A Rousing Success

Roy Halladay dazzled in his regular season debut with the Phillies against the Washington Nationals. After a shaky first inning in which he threw 19 pitches and allowed one run, Halladay breezed threw his final six innings. He finished with nine strikeouts as he had command and control of all of his pitches. Of his 88 pitches, 30 were cut fastballs, 23 were two-seam fastballs, 16 were curves, 15 were four-seam fastballs, and four were change-ups. The curve was especially vicious as the Nats swung and missed at six of the 16 he threw today.

The other star of the game was Placido Polanco. The third baseman was also making his debut (second debut, that is) with the Phils and was impressive both offensively and defensively. He turned a nifty 5-4-3 double play in the bottom of the fourth inning. In the seventh inning, Polanco broke the game wide open, hitting a grand slam to left field to bring the score to 11-1. He finished the day with three hits and six RBI in five at-bats.

Every Phillies starter, including Roy Halladay, finished the day with at least one hit. Jimmy Rollins looked to be back to his 2007-08 self, notching two hits, two walks, and a stolen base in six plate appearances. Ryan Howard, after an off-season in which his handling of breaking pitches was analyzed from every conceivable angle, launched a John Lannan slider into the seats in right field to start the Phillies’ scoring in the fourth inning. Overall, the Phillies drew nine walks to complement their 11 hits in an easy win over the Nationals.

There wasn’t much to criticize. Raul Ibanez continued to look lost at the plate and Antonio Bastardo wasn’t sharp in his two-thirds of an inning, but nothing should sound the alarms.

Some Opening Day notes:

  • Polanco became the 14th player in Major League history to drive in six or more runs on Opening Day. The record is seven, held by Corey Patterson (2003) and Brant Alyea (1970). Adam Lind drove in six runs last year with the Jays. No Phillie has ever driven in six runs on Opening Day.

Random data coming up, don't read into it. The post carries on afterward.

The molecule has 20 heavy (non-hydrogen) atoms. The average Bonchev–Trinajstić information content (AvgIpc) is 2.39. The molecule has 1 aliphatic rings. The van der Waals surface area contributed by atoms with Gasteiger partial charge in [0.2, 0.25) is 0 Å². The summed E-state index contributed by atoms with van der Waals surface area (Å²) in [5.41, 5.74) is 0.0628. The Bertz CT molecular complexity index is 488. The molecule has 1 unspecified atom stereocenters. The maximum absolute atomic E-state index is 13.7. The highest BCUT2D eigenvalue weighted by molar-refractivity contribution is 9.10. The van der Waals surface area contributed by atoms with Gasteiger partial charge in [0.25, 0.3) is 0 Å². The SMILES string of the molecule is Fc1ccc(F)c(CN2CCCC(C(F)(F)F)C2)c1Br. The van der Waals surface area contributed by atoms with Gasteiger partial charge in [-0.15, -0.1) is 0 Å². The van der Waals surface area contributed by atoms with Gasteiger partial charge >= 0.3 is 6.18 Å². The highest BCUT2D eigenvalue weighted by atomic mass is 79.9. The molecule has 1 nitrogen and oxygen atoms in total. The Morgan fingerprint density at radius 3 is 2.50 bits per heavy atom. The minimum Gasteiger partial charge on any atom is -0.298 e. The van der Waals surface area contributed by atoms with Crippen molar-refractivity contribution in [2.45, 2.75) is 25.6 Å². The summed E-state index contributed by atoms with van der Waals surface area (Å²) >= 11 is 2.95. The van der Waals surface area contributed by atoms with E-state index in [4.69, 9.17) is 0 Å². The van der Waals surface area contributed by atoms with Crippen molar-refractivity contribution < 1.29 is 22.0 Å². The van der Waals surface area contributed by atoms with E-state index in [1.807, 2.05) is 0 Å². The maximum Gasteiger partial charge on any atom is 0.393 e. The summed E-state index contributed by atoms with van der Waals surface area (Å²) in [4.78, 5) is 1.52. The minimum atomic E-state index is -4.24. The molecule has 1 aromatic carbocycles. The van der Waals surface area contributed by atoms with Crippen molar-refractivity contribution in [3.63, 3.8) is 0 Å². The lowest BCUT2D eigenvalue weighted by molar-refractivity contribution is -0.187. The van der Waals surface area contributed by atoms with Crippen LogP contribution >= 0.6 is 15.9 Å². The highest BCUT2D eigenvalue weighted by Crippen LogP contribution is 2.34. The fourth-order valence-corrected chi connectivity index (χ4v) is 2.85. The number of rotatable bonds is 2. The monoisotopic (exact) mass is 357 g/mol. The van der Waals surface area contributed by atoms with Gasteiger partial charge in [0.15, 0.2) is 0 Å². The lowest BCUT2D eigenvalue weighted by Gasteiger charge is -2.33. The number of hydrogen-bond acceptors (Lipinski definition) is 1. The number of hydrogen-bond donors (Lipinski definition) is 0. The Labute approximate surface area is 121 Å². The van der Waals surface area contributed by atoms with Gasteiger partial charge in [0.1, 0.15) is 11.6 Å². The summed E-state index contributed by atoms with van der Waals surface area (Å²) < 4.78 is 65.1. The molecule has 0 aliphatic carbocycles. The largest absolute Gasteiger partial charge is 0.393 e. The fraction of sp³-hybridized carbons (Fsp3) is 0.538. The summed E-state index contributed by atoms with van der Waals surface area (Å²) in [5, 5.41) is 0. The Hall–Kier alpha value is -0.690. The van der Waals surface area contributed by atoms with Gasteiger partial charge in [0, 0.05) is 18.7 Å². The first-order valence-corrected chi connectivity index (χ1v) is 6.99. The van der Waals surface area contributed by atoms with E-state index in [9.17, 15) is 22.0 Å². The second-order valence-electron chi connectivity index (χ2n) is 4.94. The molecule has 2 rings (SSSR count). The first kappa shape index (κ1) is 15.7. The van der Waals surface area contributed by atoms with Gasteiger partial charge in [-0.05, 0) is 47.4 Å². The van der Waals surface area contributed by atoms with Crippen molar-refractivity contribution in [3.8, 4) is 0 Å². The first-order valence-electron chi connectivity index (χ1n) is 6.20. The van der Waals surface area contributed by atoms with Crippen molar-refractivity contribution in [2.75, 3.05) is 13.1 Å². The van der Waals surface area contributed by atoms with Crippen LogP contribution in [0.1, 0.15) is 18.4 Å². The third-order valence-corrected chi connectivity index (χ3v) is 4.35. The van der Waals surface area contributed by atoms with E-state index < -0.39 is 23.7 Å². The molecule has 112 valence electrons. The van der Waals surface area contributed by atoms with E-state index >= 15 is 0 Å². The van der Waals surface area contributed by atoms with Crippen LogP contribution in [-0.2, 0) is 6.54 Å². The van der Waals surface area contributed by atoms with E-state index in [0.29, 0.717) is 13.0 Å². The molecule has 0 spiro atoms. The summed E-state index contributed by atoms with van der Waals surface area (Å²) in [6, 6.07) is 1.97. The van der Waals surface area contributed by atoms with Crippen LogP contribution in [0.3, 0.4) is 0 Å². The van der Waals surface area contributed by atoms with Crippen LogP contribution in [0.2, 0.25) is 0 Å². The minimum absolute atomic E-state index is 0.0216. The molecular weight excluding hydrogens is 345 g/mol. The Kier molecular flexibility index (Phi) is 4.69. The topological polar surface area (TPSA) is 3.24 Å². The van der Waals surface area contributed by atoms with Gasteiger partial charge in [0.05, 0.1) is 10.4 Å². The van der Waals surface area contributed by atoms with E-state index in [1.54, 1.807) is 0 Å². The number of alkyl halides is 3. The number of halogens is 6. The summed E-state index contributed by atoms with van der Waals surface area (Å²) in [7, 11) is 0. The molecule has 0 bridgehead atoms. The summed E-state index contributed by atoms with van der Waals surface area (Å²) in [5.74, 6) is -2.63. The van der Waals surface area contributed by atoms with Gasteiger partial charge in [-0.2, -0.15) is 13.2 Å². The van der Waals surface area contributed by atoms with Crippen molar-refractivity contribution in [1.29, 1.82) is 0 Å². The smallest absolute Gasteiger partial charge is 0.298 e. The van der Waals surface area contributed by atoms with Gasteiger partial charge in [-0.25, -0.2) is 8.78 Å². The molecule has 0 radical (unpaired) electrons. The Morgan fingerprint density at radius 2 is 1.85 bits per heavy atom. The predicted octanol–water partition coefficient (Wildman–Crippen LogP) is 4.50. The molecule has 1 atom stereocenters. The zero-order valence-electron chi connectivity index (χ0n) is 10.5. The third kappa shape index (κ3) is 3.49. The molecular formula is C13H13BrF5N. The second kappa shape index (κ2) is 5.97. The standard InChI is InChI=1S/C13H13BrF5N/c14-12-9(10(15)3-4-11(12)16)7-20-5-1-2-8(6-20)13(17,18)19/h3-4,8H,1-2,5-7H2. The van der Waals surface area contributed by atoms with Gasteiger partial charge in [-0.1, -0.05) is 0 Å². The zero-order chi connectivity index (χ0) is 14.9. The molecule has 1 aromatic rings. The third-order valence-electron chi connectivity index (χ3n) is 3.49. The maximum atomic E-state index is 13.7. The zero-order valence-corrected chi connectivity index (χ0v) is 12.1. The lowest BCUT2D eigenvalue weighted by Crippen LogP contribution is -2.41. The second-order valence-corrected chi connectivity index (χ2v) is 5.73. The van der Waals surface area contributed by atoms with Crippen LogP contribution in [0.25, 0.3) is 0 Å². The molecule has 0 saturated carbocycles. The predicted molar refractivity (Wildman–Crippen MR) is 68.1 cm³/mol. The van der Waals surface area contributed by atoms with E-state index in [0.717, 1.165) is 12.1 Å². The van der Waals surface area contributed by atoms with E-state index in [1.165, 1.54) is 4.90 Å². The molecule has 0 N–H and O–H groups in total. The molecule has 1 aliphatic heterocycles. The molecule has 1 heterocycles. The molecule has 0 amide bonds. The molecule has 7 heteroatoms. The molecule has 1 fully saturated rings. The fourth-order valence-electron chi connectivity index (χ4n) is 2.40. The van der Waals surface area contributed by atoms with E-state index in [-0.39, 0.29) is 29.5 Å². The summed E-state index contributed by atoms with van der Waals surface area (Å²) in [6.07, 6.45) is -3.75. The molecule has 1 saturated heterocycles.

• Carlos Ruiz drew three walks, a great sign. The catcher has gradually become a more complete offensive player. He may find himself in the second-tier of catchers by the end of the season.
  • Halladay’s start, while good, does not even begin to crack the list of best Opening Day pitching performances. His game score of 68 ranks only 18th-best among Phillies Opening Day starts. Chris Short lays claim to the two best starts in 1965 and ’68. However, the Phillies haven’t had an Opening Day start as good as Halladay’s since Curt Schilling in 1998 when he threw eight shut-out innings.
  • The Phillies drew nine or more walks eight times last year. Unsurprisingly, they won all eight and scored double-digit runs in four of them.

Photo via Yahoo! Sports via Getty Images. Game graph via FanGraphs.

Phillies: Best Case, Worst Case

Notice anything new? Yes, I did get a haircut, thanks for noticing! But I was talking about the blog. If you direct your attention upwards, you’ll notice a navigation bar for the ESPN Sweetspot network. I encourage you to use that throughout the season to keep tabs on the other teams around Major League Baseball — I know I will.

As part of the Sweetspot expanding from 8 to 18 members today, ESPN has asked us to post a short “Best Case, Worst Case” for our respective teams. I encourage you to post your own “Best Case, Worst Case” in the comments below.